With the Department of Labor urging employers to insulate employees from excessive fees, more employers have been asking questions, says Pamela Hess, a Hewitt defined-contribution plan consultant.
The effort remains difficult, Hess says, because there are layers of fees that are often interwoven.
They include administrative fees related to paperwork and record-keeping, investment management fees for the investments, and trustee fees.
Since many employers simply pass the entire package on to employees, there is sometimes little incentive to scrutinize it.
Small firms struggle
Small and medium-size employers, in particular, may struggle because of a lack of expertise, but also because they have fewer low-cost investment options available compared with larger employers, Hess said.
Instead of dissecting fees, a small employer might be prone to give a contract to the boss' golfing buddy or to the same agent who provides the company with liability insurance.
Consequently, it's critical that employees ask questions.
As a rule of thumb, Hess suggests that employees should pay no more than a 1 percent fee.
She said employees should ask their employee benefits staff: "What are our total fees?" and "How much am I paying?"Since the employer has a legal responsibility to handle 401(k) and 403(b) money wisely, the staff will be bound to take the questions seriously, and get an answer if one is not immediately available.
Long says employees should be aware of two numbers: "the expense ratio," which usually incorporates all fees -- but may not --and a potential extra charge called a "wrap fee."
The wrap fee might apply when a broker or some other adviser is providing investment advice. Hess says so-called "separately managed accounts" can be expensive. With these, an investment consultant may custom-make investment solutions for particular employees -- adding a fee of about 0.30 percent on top of the expenses charged for mutual funds.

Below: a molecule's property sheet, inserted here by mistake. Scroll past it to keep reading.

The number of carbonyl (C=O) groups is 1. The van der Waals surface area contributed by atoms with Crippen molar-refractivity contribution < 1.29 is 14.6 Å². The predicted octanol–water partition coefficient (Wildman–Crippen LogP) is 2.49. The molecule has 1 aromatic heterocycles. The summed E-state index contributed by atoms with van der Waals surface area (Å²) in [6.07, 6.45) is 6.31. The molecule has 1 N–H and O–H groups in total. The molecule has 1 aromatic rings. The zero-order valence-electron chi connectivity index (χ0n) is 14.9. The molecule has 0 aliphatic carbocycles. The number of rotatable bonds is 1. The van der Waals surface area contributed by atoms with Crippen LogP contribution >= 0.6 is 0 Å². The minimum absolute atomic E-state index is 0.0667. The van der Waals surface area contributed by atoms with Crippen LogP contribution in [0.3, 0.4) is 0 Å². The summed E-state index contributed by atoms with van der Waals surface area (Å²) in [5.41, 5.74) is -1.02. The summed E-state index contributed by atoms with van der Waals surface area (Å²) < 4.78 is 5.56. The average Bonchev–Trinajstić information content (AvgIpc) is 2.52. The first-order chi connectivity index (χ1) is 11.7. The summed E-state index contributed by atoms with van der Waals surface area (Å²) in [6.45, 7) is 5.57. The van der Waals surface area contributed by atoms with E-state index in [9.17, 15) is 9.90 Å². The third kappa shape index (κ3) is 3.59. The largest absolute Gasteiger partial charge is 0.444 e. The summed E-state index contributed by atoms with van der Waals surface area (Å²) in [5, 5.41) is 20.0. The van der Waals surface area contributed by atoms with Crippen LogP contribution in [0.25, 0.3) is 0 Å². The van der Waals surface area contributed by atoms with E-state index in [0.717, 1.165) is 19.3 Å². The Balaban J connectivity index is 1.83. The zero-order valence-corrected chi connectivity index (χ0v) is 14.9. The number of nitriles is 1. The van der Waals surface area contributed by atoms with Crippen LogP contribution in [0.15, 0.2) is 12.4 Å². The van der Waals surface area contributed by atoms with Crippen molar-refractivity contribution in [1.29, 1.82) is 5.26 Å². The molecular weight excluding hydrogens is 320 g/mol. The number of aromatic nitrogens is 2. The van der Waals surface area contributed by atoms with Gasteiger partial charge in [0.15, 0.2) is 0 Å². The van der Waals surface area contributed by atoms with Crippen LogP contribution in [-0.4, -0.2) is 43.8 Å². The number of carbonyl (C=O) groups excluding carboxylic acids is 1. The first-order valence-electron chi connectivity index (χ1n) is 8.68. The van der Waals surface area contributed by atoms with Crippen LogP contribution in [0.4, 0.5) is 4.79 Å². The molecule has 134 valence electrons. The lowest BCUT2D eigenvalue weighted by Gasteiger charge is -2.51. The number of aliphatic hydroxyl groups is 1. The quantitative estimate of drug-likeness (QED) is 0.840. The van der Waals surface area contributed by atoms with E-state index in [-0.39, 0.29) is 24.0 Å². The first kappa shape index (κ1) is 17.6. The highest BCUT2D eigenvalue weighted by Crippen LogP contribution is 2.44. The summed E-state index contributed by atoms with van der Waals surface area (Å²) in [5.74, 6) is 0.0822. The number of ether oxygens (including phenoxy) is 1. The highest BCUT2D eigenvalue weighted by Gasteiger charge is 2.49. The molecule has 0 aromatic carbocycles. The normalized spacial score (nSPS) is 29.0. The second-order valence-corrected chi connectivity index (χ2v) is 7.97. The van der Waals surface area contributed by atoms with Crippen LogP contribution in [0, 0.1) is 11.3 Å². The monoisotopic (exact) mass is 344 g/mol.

"Paying 0.30 percent every year is a lot of money over all the years leading up to retirement," Hess said.
Employees should also watch out for annuities, which tend to be the most expensive of all options -- perhaps charging 2.3 percent, or even 3 percent once all costs are included, Long said.
Also, with the new law, many employers will be providing what are called "target-date funds."
These are outstanding no-brainer funds for people who find investing overwhelming. A fund manager mixes stocks and bonds together based on a person's age -- with younger investors taking on greater investing risks than older investors.
While the new funds give investors a simple investing solution, employees should also make sure they are not becoming excessively expensive. Some are pricey from the start -- charging over 1 percent. And some employers add 0.50 percent "wrap fees" on top of that --stripping savers of a potential 1.5 percent, or more, of their earnings.
Hess says employers are debating how to communicate with employees about fees. "They don't want to inflame them."So if you care, ask questions now.
Contact Gail MarksJarvis at email@example.com or leave a message at 312-222-4264.Copyright © 2014, Los Angeles Times